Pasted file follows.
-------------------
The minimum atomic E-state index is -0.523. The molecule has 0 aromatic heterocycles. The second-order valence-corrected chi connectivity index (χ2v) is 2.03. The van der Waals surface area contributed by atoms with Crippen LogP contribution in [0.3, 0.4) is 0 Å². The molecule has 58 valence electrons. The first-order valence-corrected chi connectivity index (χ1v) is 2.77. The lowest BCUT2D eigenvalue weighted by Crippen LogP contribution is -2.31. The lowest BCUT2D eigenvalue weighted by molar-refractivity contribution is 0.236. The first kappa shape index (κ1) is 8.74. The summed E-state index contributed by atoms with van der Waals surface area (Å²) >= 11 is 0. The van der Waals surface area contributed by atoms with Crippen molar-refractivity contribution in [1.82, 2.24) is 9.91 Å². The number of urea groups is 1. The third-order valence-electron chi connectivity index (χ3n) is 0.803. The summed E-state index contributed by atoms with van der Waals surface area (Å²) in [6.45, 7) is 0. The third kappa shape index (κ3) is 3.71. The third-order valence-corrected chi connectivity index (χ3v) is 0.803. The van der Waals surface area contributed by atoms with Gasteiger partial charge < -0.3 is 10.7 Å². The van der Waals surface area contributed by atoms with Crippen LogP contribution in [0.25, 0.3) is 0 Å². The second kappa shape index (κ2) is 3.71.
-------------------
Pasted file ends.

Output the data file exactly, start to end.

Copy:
The minimum atomic E-state index is -0.523. The molecule has 0 aromatic heterocycles. The second-order valence-corrected chi connectivity index (χ2v) is 2.03. The van der Waals surface area contributed by atoms with Crippen LogP contribution in [0.3, 0.4) is 0 Å². The molecule has 58 valence electrons. The first-order valence-corrected chi connectivity index (χ1v) is 2.77. The lowest BCUT2D eigenvalue weighted by Crippen LogP contribution is -2.31. The lowest BCUT2D eigenvalue weighted by molar-refractivity contribution is 0.236. The first kappa shape index (κ1) is 8.74. The summed E-state index contributed by atoms with van der Waals surface area (Å²) >= 11 is 0. The van der Waals surface area contributed by atoms with Crippen molar-refractivity contribution in [1.82, 2.24) is 9.91 Å². The number of urea groups is 1. The third-order valence-electron chi connectivity index (χ3n) is 0.803. The summed E-state index contributed by atoms with van der Waals surface area (Å²) in [6.45, 7) is 0. The third kappa shape index (κ3) is 3.71. The third-order valence-corrected chi connectivity index (χ3v) is 0.803. The van der Waals surface area contributed by atoms with Gasteiger partial charge < -0.3 is 10.7 Å². The van der Waals surface area contributed by atoms with Crippen LogP contribution in [0.25, 0.3) is 0 Å². The second kappa shape index (κ2) is 3.71.